While we swim, we ponder a few issues about the sport of open water swimming…
One current issue on the minds of marathon swimmers is the issue of standardization versus localization.
We have listened to the push from individuals in the marathon swimming world about the need – or at least the desirability – to standardize rules in the sport. This makes complete sense, at least at the surface, since mostly every other sport tend to standardize their rules.
Does standardization make sense in a sport when every venue is different? Some say, that is precisely the reason why rules should be standardized.
Does standardization make sense where swimmers in some locations – but not others – face the threat of sharks, alligators, deadly jellyfish and sea snakes? Some say, that is precisely the reason why rules should be standardized as these elements are part of the sport.
Does standardization make sense when the available equipment – from bubble caps to GPS – has changed over the decades? Some say, that is precisely the reason why rules should be standardized because some things are unacceptable (e.g., bubble caps for warmth) and others are acceptable (e.g., GPS for improved navigation).
As we swam on, we pondered more about this subject…
Does standardization make sense where some swims are solo challenges, others are relay events, and others are competitive races? Should amateur and professional rules be the same? And even more fundamentally, does standardization make sense where risks are so inherent in a sport and the risk of injury and death are ever present?
If the answers to these questions are yes, then standardization is the way to go and should be implemented by the various governing bodies of the sport. If the answer is yes, we wonder why marathon swimming governing bodies do not follow the established rules of the Channel Swimming Association? Since 1927, the Channel Swimming Association set the rules of attempting, observing and governing English Channel swims. If standardization is the goal, why not adhere to the rules set forth by the first organization to govern the sport?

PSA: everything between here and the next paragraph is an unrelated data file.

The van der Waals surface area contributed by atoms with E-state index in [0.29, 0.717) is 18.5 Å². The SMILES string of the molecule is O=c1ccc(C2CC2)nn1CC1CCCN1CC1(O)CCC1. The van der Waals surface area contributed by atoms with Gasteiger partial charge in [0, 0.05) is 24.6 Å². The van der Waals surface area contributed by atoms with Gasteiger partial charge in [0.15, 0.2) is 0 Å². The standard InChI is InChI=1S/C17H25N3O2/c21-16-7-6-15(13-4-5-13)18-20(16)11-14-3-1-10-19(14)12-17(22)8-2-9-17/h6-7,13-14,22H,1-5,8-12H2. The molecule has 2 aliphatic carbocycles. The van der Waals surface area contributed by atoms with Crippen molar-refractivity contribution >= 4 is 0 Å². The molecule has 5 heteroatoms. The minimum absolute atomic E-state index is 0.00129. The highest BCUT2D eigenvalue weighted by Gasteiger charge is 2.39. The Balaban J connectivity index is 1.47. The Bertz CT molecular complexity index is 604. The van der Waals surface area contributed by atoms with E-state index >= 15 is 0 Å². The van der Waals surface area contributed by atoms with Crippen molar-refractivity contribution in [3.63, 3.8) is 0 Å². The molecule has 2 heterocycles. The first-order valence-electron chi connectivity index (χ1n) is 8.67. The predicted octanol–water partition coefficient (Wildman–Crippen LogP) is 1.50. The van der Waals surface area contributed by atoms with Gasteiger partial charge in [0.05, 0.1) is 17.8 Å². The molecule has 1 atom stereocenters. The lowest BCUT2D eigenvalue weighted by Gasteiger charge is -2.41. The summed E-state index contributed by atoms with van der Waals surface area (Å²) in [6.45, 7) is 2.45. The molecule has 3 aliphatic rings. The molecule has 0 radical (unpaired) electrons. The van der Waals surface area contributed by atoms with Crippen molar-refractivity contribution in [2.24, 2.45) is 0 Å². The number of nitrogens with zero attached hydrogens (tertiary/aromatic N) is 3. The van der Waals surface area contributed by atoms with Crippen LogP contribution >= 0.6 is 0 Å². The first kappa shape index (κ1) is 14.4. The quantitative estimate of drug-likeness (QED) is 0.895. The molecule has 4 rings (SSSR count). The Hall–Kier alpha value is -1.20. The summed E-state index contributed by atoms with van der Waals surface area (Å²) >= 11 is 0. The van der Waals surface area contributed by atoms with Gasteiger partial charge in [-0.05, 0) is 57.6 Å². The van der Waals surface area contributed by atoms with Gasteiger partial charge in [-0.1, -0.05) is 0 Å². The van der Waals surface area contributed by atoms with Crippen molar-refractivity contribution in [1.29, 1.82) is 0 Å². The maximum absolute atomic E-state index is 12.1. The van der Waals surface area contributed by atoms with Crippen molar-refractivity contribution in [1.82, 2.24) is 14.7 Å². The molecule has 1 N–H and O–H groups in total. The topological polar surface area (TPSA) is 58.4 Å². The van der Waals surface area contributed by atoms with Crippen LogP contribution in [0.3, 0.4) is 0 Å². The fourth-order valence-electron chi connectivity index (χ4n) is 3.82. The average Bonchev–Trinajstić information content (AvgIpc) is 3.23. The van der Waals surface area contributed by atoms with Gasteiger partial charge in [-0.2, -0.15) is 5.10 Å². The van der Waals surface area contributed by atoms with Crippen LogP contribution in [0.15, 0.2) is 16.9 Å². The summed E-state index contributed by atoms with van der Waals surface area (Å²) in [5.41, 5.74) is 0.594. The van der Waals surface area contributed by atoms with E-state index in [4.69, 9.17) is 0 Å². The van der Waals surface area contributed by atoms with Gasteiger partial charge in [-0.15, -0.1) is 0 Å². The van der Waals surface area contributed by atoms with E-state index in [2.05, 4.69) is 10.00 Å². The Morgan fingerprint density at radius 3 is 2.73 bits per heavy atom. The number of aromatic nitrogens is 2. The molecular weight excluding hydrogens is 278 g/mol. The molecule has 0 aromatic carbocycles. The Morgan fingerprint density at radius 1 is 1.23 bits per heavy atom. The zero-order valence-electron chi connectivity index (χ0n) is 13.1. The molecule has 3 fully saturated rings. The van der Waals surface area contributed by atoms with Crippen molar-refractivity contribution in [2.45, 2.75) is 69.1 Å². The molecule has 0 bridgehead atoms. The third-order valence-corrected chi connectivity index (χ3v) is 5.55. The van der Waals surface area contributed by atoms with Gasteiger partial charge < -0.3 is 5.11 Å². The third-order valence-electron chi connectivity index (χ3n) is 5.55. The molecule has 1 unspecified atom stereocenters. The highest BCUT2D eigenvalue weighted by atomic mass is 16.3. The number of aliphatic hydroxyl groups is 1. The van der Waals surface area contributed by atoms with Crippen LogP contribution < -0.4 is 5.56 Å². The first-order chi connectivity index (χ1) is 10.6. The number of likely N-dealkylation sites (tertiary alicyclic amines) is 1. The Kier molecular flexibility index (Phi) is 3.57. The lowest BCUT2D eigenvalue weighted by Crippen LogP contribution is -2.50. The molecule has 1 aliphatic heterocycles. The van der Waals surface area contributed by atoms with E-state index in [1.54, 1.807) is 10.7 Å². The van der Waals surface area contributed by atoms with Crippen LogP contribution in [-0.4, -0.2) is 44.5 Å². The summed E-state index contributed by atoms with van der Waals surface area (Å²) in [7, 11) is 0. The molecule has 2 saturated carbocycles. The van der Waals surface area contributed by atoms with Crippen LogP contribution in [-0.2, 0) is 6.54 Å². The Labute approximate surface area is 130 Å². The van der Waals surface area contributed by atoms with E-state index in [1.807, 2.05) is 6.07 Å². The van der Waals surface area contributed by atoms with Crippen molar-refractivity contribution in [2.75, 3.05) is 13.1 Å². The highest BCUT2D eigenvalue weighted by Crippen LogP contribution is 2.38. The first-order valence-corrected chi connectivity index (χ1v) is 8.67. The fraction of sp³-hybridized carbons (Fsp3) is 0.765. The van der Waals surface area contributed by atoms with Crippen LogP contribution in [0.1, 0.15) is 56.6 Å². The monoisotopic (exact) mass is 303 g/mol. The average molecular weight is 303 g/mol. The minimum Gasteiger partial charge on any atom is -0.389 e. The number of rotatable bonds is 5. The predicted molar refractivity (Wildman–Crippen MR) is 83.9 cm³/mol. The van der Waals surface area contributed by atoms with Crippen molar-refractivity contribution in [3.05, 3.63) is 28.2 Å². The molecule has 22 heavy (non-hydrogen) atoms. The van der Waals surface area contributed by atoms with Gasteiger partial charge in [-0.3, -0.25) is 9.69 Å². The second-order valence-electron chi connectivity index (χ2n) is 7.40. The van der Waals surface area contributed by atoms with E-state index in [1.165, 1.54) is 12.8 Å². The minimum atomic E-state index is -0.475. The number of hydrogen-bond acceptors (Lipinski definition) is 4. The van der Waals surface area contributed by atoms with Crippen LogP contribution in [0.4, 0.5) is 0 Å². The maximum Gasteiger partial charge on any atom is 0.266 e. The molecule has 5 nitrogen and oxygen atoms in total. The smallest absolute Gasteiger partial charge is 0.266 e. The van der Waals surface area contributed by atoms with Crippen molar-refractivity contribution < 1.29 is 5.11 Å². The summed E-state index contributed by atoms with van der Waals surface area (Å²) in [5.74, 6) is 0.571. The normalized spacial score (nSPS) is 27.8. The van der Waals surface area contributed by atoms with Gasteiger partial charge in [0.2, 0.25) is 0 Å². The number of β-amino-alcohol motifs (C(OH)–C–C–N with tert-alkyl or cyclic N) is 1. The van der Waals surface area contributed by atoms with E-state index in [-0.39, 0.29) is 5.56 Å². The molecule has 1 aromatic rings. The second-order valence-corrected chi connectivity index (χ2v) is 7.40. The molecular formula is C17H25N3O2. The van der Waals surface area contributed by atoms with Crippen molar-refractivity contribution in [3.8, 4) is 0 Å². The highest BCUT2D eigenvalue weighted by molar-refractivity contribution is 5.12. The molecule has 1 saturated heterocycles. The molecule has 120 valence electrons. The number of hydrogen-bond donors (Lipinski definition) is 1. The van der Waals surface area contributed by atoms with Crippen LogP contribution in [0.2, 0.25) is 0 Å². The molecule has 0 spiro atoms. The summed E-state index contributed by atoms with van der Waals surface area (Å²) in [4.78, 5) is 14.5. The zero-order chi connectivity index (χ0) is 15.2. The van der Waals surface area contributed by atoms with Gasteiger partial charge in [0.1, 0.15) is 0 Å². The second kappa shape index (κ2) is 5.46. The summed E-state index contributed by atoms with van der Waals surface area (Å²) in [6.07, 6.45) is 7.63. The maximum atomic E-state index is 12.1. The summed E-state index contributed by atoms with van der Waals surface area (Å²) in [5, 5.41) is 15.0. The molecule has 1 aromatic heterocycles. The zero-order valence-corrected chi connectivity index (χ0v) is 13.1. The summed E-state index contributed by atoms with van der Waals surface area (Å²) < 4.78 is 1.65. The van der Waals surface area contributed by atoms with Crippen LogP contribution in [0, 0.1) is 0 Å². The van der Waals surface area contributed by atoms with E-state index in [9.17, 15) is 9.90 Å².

The British have a long history of creating new sports and establishing the rules of those sports, from football (soccer), cricket, tennis, table tennis, rugby, cycling, golf, boxing, badminton, squash, polo, and even rowing and sailing in some formats. The British also do a great job with channel swimming, first starting in 1927 while maintaining strict standardization throughout the 20th century.
So we wonder why have the newer governing bodies not strictly adhered to the rules of the Channel Swimming Association? It is our guess that the local administrators felt a need to deviate from those rules for either local reasons or due to different perspectives, traditions or opinions. It is right and reasonable that those local decisions are to be respected. In the sport of open water swimming, it is perfectly reasonable for local governing bodies to deviate from standard rules accepted elsewhere, especially as the experienced locals see fit. The locals know not only the waterways and traditions, but also the legal structure of the local jurisdiction and wishes, laws and recommendations of the relevant government authorities. Standardization, in our perspective, is difficult to achieve in a sport when so many differences exist.
For example, the Santa Barbara Channel Swimming Association became the first channel swimming body to outlaw drafting off of an escort boat. Its new rule implemented for the first time during the 2013 season according to board member Evan Morrison reads, “The swimmer may not intentionally draft off either the escort boat or the support swimmer.”
Just as it is up to the observer to make the judgement call whether or not the swimmer is intentionally or unintentionally drafting off the boat or another swimmer, it is up to the local governing bodies and race directors to make their own rules over the swimmers and waterways that they oversee.
Like the distant shore, standardization in marathon swimming seems a long way off in the distance.
CoitsCopyright © 2013 by Open Water Swimming